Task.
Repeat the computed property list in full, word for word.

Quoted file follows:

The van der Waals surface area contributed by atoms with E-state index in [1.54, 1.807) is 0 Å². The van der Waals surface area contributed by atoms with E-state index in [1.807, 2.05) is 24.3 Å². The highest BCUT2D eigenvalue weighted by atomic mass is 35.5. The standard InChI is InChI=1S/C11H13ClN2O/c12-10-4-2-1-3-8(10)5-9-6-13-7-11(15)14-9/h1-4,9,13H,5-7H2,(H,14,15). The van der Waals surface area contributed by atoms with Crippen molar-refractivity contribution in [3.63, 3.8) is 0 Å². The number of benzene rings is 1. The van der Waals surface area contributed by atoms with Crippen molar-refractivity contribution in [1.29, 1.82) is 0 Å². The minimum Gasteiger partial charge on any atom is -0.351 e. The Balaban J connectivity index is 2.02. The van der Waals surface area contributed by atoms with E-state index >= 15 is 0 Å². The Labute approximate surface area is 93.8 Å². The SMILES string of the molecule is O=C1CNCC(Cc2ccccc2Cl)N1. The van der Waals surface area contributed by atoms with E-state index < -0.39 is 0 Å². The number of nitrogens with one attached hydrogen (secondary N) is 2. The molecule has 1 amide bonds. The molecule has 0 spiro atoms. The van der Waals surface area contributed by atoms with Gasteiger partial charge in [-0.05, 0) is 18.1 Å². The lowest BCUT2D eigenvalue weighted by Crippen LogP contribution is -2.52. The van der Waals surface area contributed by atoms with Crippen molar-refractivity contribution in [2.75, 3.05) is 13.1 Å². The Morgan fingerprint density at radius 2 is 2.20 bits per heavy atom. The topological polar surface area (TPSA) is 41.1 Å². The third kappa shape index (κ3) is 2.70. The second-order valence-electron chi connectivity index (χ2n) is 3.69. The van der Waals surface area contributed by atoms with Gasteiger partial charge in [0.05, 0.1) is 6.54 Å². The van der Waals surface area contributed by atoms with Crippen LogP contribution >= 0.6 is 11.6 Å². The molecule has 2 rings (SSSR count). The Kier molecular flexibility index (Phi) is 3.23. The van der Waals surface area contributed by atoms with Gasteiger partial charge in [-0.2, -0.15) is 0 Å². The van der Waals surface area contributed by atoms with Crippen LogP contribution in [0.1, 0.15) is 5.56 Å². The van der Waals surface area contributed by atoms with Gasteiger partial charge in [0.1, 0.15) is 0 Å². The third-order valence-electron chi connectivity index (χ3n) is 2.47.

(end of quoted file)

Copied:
The van der Waals surface area contributed by atoms with E-state index in [1.54, 1.807) is 0 Å². The van der Waals surface area contributed by atoms with E-state index in [1.807, 2.05) is 24.3 Å². The highest BCUT2D eigenvalue weighted by atomic mass is 35.5. The standard InChI is InChI=1S/C11H13ClN2O/c12-10-4-2-1-3-8(10)5-9-6-13-7-11(15)14-9/h1-4,9,13H,5-7H2,(H,14,15). The van der Waals surface area contributed by atoms with Crippen molar-refractivity contribution in [3.63, 3.8) is 0 Å². The number of benzene rings is 1. The van der Waals surface area contributed by atoms with Crippen molar-refractivity contribution in [1.29, 1.82) is 0 Å². The minimum Gasteiger partial charge on any atom is -0.351 e. The Balaban J connectivity index is 2.02. The van der Waals surface area contributed by atoms with E-state index >= 15 is 0 Å². The Labute approximate surface area is 93.8 Å². The SMILES string of the molecule is O=C1CNCC(Cc2ccccc2Cl)N1. The van der Waals surface area contributed by atoms with E-state index < -0.39 is 0 Å². The number of nitrogens with one attached hydrogen (secondary N) is 2. The molecule has 1 amide bonds. The molecule has 0 spiro atoms. The van der Waals surface area contributed by atoms with Gasteiger partial charge in [-0.05, 0) is 18.1 Å². The lowest BCUT2D eigenvalue weighted by Crippen LogP contribution is -2.52. The van der Waals surface area contributed by atoms with Crippen molar-refractivity contribution in [2.75, 3.05) is 13.1 Å². The Morgan fingerprint density at radius 2 is 2.20 bits per heavy atom. The topological polar surface area (TPSA) is 41.1 Å². The third kappa shape index (κ3) is 2.70. The second-order valence-electron chi connectivity index (χ2n) is 3.69. The van der Waals surface area contributed by atoms with Gasteiger partial charge in [0.05, 0.1) is 6.54 Å². The van der Waals surface area contributed by atoms with Crippen LogP contribution >= 0.6 is 11.6 Å². The molecule has 2 rings (SSSR count). The Kier molecular flexibility index (Phi) is 3.23. The van der Waals surface area contributed by atoms with Gasteiger partial charge in [-0.2, -0.15) is 0 Å². The van der Waals surface area contributed by atoms with Crippen LogP contribution in [0.1, 0.15) is 5.56 Å². The van der Waals surface area contributed by atoms with Gasteiger partial charge in [0.1, 0.15) is 0 Å². The third-order valence-electron chi connectivity index (χ3n) is 2.47.